This is a 43-years old woman operated for a low grade endometrial sarcoma.
In 2014, she had an MRI that showed two lesions in the liver, likely hemangiomas, in segments 3 and 7 respectively, as shown. She had a PET/CT in 2018, which showed that while the segment 7 lesion was more or less the same, the segment 3 lesion had significantly increased in size, without any uptake and with a contrast CT picture of puddling that was quite typical of a hemangioma.
So here is the conundrum. Liver hemangiomas are known to grow, but in this case only one lesion (segment 3) has grown, while the other (segment 7) had not. Endometrial stromal sarcomas are extremely rare. Liver metastases are even rarer. However, low grade sarcoma metastases, in general, can be indolent and may not show uptake and may be vascular.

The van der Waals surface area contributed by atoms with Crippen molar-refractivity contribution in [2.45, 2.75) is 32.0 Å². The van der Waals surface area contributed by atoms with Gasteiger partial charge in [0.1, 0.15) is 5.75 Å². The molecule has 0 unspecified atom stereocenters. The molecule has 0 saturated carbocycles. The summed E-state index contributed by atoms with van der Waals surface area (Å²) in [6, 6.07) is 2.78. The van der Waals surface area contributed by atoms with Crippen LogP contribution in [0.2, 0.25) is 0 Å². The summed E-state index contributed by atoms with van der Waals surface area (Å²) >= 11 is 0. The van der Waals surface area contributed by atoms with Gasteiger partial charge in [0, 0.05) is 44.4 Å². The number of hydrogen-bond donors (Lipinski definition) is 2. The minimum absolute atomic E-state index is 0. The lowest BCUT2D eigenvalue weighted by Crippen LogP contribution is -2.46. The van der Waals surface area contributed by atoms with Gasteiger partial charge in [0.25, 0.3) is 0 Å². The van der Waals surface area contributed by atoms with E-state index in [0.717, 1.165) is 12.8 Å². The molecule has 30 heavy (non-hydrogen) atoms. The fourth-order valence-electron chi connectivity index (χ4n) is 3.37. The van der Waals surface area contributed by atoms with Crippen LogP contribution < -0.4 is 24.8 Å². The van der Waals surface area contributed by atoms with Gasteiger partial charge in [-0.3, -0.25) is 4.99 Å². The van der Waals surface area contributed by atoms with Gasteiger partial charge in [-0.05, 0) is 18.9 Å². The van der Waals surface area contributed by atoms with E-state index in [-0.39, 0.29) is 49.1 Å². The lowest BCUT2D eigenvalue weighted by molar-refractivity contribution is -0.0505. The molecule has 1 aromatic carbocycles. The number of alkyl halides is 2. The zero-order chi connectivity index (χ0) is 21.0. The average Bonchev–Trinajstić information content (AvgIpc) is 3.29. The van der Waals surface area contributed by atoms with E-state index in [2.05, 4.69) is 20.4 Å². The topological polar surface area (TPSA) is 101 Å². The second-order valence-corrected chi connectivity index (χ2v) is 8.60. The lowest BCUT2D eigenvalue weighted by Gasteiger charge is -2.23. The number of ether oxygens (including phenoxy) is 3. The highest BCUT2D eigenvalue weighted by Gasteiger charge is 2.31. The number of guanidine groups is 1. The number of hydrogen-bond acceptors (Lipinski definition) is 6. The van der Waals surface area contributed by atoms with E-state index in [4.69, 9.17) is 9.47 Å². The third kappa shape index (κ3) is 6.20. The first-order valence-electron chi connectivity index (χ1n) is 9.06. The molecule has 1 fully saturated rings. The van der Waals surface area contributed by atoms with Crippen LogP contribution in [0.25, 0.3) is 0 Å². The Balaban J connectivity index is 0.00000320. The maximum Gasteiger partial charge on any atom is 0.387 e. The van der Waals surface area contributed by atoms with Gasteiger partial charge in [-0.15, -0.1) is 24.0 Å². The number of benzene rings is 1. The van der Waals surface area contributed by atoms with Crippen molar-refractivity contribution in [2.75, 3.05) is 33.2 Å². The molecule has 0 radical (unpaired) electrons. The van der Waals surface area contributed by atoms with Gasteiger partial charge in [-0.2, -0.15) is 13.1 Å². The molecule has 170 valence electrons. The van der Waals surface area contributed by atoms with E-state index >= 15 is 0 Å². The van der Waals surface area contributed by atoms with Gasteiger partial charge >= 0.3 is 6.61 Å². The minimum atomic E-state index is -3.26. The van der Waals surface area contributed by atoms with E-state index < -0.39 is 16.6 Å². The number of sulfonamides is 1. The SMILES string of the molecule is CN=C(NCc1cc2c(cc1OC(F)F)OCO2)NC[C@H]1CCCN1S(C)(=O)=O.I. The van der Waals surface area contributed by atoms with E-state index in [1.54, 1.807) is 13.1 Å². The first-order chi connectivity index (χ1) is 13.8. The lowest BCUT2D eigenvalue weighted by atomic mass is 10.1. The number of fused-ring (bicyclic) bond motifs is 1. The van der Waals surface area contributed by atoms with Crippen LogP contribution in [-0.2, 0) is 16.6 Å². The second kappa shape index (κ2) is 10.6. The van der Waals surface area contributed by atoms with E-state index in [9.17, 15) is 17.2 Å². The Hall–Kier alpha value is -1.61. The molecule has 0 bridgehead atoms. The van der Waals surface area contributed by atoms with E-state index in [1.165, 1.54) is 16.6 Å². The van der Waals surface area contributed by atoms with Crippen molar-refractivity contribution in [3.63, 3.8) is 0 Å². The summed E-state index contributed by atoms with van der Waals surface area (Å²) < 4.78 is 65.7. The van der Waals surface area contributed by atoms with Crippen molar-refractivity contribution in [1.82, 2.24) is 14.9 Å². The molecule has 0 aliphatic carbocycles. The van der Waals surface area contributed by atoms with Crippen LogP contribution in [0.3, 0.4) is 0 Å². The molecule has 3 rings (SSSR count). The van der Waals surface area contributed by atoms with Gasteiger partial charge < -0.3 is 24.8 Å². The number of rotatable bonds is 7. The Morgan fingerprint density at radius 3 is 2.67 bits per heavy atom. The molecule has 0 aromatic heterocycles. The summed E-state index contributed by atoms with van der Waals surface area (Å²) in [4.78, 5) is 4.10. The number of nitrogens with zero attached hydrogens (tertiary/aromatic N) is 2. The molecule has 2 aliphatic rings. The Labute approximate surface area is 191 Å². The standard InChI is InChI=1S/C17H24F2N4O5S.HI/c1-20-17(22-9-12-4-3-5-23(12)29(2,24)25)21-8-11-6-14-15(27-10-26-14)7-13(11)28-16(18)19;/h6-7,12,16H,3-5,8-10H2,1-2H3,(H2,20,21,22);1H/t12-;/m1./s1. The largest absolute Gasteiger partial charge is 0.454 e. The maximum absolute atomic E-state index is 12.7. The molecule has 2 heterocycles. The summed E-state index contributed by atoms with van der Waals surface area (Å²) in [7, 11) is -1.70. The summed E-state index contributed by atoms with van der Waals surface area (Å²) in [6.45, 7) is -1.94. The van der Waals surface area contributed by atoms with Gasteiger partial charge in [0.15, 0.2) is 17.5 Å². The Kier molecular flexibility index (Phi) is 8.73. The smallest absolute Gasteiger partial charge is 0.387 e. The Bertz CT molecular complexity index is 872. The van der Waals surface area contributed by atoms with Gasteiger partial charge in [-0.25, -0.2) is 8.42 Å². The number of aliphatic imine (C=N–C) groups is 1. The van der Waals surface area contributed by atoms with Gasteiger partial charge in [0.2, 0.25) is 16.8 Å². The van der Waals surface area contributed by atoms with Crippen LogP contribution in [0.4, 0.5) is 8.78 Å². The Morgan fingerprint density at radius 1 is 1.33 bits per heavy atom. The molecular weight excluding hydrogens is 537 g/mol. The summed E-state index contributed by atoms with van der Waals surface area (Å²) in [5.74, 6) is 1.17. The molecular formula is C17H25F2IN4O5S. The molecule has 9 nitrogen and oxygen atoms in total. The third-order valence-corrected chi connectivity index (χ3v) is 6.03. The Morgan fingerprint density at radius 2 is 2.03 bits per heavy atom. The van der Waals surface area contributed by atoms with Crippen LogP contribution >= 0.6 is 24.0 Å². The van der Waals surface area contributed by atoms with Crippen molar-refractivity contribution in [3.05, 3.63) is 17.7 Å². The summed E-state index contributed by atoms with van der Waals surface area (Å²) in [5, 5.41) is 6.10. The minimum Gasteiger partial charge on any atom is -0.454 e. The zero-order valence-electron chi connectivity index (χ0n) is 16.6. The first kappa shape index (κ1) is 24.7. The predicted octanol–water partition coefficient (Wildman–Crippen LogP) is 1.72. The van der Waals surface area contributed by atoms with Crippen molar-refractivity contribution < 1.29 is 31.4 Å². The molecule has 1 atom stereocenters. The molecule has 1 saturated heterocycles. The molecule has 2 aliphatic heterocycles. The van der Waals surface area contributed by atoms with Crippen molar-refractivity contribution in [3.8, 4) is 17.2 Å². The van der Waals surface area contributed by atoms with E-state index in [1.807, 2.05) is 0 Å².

So a judgement call was taken with the patient in the loop, to biopsy the segment 3 liver lesion. During the biopsy with a 20G coaxial biopsy gun, to ensure that the needle was properly within the lesion and that no specific vessel was being punctured, I gave contrast as well – the lesion shows classic peripheral enhancement and filling-in.
The diagnosis was hemangioma. Hemangiomas are in the end tumors and there should be no increased risk in performing their biopsies. We do land up sometimes doing biopsies of slow form vascular malformations, with no ill-effect.